We disembark in Hakatajima, which doesn’t seem to have anything going for it at all. The guide said it was famous for its salt production and you could buy salt flavour ice cream in little stands along the road. There are no stands and there are no signs showing the way to Hakata SC Park.
We think we spot a park in the distance and wander across to take some photos of the bridge. It turns out to be a school playground – oops!
We set off in search of Hakata SC Park and walk until we finally spot a sign indicating it was in the opposite direction.
Hakata SC Park is like a ghost town. There’s certainly no sign of any bikes. Which is kind of a relief because it’s blowing a gale and I’ve gone off the whole cycling idea now.
Hakata SC Park toilet report; the privacy noise is birdsong – mainly cuckoos.
We walk towards the bridge hoping the path will take us up onto it. But it’s just a dead end. At this point, we decide we’ve had enough, purchase some sandwiches at the 7-11 and eat them at the bus stop waiting for the bus back to Imabari, which is also late. My image of the efficiency of Japanese public transport is shattered.
On the way back, we still don’t spot a single cyclist. Which is hardly surprising as the wind is so fierce on the bridges that the bus sways violently from side to side.
But we do get quite a nice view of the whirlpools as we sway across the bridge. When the tide changes in the Seto Inland Sea, the proximity of the islands causes the water to swirl, forming whirlpools.
Then it’s back to Matsuyama on the train. Total time of trip; over 6 hours. Point of trip; nothing really.
To make matters worse, we somehow manage to get on the tram going in the wrong direction (again!). This time, instead of waiting for another tram and paying for another ticket, we stay on for almost a full circuit, finally reaching our destination, Matsuyama City Station, 40 minutes later.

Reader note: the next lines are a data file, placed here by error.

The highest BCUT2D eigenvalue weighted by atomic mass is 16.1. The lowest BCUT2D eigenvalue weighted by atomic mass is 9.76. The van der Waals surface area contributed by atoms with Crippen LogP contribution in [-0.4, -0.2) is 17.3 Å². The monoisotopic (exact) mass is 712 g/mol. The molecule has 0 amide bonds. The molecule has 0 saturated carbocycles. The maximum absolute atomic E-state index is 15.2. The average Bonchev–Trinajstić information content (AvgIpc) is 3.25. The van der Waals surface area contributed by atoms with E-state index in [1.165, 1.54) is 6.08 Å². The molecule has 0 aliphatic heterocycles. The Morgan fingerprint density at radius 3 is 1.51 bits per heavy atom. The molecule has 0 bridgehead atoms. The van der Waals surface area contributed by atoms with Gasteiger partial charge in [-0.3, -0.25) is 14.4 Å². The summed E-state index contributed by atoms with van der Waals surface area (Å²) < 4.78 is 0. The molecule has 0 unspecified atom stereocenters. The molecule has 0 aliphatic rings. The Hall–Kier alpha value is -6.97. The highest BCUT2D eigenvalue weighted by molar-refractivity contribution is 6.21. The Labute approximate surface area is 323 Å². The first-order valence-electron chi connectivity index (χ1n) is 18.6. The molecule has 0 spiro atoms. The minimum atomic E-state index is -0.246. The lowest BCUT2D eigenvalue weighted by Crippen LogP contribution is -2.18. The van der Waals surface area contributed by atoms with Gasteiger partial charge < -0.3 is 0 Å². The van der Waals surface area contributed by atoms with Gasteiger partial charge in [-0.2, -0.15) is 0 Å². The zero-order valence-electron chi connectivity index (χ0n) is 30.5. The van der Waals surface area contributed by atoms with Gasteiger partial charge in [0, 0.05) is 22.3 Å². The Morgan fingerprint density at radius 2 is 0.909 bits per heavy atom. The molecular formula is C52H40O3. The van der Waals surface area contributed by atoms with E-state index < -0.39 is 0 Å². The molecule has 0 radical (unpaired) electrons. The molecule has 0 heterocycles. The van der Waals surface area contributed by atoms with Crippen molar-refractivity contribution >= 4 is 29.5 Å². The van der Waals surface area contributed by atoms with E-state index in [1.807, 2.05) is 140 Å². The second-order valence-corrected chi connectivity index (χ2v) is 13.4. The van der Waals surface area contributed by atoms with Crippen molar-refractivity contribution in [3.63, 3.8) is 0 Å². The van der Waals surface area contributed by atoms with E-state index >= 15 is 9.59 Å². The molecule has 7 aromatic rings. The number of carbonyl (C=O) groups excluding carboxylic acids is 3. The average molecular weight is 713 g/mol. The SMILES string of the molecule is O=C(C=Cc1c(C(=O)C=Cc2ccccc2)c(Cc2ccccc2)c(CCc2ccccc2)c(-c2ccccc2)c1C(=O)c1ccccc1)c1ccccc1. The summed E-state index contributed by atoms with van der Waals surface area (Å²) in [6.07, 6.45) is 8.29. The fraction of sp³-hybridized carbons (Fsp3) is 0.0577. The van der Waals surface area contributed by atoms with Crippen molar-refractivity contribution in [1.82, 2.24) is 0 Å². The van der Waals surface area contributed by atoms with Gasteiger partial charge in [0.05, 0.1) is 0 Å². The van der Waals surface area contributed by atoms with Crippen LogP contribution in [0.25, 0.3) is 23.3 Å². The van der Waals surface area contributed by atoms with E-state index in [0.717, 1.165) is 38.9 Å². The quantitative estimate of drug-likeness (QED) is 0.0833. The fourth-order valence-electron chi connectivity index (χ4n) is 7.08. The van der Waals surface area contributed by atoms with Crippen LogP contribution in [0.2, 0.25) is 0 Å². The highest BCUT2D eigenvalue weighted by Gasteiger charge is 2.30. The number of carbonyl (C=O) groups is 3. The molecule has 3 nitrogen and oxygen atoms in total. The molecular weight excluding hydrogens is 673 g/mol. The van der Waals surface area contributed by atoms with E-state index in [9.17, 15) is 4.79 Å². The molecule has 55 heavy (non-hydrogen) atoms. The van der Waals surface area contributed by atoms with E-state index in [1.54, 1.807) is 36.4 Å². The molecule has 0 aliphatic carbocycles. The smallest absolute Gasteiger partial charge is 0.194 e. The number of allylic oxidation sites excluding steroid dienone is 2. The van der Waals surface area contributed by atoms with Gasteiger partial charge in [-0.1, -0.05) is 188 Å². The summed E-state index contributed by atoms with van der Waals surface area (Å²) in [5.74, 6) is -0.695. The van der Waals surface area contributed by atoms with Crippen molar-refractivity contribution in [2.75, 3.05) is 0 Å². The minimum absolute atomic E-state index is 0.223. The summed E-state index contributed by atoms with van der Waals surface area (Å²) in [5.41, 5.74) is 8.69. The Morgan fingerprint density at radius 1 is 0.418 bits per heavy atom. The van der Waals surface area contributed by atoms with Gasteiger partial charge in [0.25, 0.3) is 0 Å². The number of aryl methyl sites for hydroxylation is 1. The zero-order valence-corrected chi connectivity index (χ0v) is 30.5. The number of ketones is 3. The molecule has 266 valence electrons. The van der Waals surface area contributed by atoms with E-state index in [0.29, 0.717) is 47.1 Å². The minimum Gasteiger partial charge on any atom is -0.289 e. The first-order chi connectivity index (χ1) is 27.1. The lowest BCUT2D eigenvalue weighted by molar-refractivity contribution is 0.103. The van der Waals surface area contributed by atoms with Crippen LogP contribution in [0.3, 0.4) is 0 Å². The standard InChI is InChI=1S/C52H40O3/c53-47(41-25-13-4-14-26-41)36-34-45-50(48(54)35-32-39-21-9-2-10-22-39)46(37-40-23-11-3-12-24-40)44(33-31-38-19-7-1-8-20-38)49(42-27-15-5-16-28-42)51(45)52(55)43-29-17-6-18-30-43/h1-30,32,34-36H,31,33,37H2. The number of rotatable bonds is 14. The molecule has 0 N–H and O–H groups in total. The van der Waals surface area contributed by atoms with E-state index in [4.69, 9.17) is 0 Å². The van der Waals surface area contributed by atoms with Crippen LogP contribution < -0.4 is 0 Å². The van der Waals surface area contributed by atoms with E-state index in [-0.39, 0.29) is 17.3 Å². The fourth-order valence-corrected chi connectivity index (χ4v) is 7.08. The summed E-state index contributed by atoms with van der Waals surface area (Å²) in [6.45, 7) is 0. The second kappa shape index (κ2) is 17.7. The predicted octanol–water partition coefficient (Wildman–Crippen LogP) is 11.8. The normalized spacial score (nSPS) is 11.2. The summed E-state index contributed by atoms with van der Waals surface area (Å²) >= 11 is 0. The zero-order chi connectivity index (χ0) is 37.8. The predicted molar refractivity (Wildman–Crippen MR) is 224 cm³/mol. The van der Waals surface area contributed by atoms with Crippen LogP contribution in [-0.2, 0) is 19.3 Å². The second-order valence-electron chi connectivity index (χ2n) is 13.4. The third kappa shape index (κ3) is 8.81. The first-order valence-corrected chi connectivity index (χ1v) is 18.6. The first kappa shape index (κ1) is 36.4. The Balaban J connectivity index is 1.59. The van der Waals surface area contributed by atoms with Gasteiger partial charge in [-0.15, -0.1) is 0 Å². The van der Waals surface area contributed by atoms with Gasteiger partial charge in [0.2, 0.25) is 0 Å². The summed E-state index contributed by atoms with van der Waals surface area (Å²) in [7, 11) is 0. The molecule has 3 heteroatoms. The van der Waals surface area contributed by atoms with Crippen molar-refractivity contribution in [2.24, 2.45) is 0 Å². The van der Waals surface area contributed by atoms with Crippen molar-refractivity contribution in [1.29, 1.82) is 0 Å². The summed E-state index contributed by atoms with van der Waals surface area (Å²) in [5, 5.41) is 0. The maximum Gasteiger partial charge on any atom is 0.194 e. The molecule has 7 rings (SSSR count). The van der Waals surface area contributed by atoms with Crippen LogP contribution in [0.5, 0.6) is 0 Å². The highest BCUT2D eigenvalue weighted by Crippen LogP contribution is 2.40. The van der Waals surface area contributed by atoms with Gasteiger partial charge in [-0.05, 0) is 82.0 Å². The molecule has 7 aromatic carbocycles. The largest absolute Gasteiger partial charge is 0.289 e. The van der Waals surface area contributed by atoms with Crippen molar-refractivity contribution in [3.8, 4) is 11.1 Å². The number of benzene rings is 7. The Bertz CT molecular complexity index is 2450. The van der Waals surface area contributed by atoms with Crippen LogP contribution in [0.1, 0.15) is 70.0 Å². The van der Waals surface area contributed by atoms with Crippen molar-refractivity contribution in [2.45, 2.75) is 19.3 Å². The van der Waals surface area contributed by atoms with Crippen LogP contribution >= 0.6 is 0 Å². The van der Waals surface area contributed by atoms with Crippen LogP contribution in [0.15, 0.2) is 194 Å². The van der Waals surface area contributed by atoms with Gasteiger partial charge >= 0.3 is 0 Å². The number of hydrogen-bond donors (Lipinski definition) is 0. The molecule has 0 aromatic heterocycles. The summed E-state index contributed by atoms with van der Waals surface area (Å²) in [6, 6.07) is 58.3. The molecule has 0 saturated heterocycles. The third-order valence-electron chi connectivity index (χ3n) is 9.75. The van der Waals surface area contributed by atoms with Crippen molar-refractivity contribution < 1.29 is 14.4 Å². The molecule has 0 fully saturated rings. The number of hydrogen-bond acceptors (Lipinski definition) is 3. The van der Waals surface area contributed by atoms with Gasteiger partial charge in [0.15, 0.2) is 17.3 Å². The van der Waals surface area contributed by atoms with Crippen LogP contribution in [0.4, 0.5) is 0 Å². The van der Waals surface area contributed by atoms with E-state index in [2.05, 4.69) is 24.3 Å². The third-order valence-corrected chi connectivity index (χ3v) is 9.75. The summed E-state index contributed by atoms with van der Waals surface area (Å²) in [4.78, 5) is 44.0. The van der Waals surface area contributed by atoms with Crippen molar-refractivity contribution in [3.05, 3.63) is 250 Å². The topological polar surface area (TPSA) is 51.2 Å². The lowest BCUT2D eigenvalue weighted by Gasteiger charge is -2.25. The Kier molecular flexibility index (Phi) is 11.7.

Matsuyama City Station
Matsuyama City Station is not only a station. Above it is a nine storey department store. On the roof of that is a ferris wheel.
Kururin Ferris Wheel
The ferris wheel offers a 15 minute ride with a bird’s eye view of the city for Y800 per person (Y1300 if you choose the one see-through pod).
It’s taken us so long to get here that the sun sets as we rotate high above the city.
Dinner at Goichi
From the 9th floor, we descend to the basement food alley and end up in a restaurant called Goichi. To make ordering dinner even harder, not only do they have no English menu, but there’s are also no photos, only drawings of unidentifiable brown blobs, which we assume are some sort of chicken.
I end up with fried chicken coated in cheese, which was OK. It could have done with a few chips, rather than a bowl of bland, congealed rice.
If my ramblings about my rubbish day haven’t put you off cycling The Shimanami Kaido, below are my notes on our planned route:
- Kurushima-Kaiko Bridge
- Length 4045 m (across 3 bridges)
- Oshima Island
- Cycle Route 13 km
- Oshima Bridge
- Length 840 m
- Hakatajima Island
- Cycle Route 3 km
- Omishima Bridge
- Length 328 m
- Omishima Island
- Cycle Route 5 km
- Tatara Bridge
- Length 1480 m
- Ikujima Island
- Cycle Route 12 km
- Ikuchi Bridge
- Length 790 m
- Innoshima Island
- Cycle Route 10 km
- Innoshima Bridge
- Length 1270 m
- Total Cycle Distance 52 km